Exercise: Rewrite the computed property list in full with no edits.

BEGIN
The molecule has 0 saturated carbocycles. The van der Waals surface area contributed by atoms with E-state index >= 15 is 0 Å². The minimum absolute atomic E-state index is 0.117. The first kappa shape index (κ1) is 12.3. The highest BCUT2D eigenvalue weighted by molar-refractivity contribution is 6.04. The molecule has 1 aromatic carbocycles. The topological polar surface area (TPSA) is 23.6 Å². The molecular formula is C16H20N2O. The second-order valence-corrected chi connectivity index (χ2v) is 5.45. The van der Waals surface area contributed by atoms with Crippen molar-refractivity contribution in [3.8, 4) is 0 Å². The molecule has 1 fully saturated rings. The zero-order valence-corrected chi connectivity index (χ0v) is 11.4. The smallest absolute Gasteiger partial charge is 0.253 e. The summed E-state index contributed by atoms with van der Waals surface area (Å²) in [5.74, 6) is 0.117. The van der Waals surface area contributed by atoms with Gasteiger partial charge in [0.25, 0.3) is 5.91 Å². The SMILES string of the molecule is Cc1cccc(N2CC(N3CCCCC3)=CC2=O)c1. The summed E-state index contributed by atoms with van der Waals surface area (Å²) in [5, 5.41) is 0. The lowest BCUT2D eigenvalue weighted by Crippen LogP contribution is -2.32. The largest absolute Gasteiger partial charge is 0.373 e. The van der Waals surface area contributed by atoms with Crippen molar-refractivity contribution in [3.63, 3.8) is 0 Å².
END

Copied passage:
The molecule has 0 saturated carbocycles. The van der Waals surface area contributed by atoms with E-state index >= 15 is 0 Å². The minimum absolute atomic E-state index is 0.117. The first kappa shape index (κ1) is 12.3. The highest BCUT2D eigenvalue weighted by molar-refractivity contribution is 6.04. The molecule has 1 aromatic carbocycles. The topological polar surface area (TPSA) is 23.6 Å². The molecular formula is C16H20N2O. The second-order valence-corrected chi connectivity index (χ2v) is 5.45. The van der Waals surface area contributed by atoms with Crippen molar-refractivity contribution in [3.8, 4) is 0 Å². The molecule has 1 fully saturated rings. The zero-order valence-corrected chi connectivity index (χ0v) is 11.4. The smallest absolute Gasteiger partial charge is 0.253 e. The summed E-state index contributed by atoms with van der Waals surface area (Å²) in [5.74, 6) is 0.117. The van der Waals surface area contributed by atoms with Gasteiger partial charge in [0.25, 0.3) is 5.91 Å². The SMILES string of the molecule is Cc1cccc(N2CC(N3CCCCC3)=CC2=O)c1. The summed E-state index contributed by atoms with van der Waals surface area (Å²) in [5, 5.41) is 0. The lowest BCUT2D eigenvalue weighted by Crippen LogP contribution is -2.32. The largest absolute Gasteiger partial charge is 0.373 e. The van der Waals surface area contributed by atoms with Crippen molar-refractivity contribution in [3.63, 3.8) is 0 Å².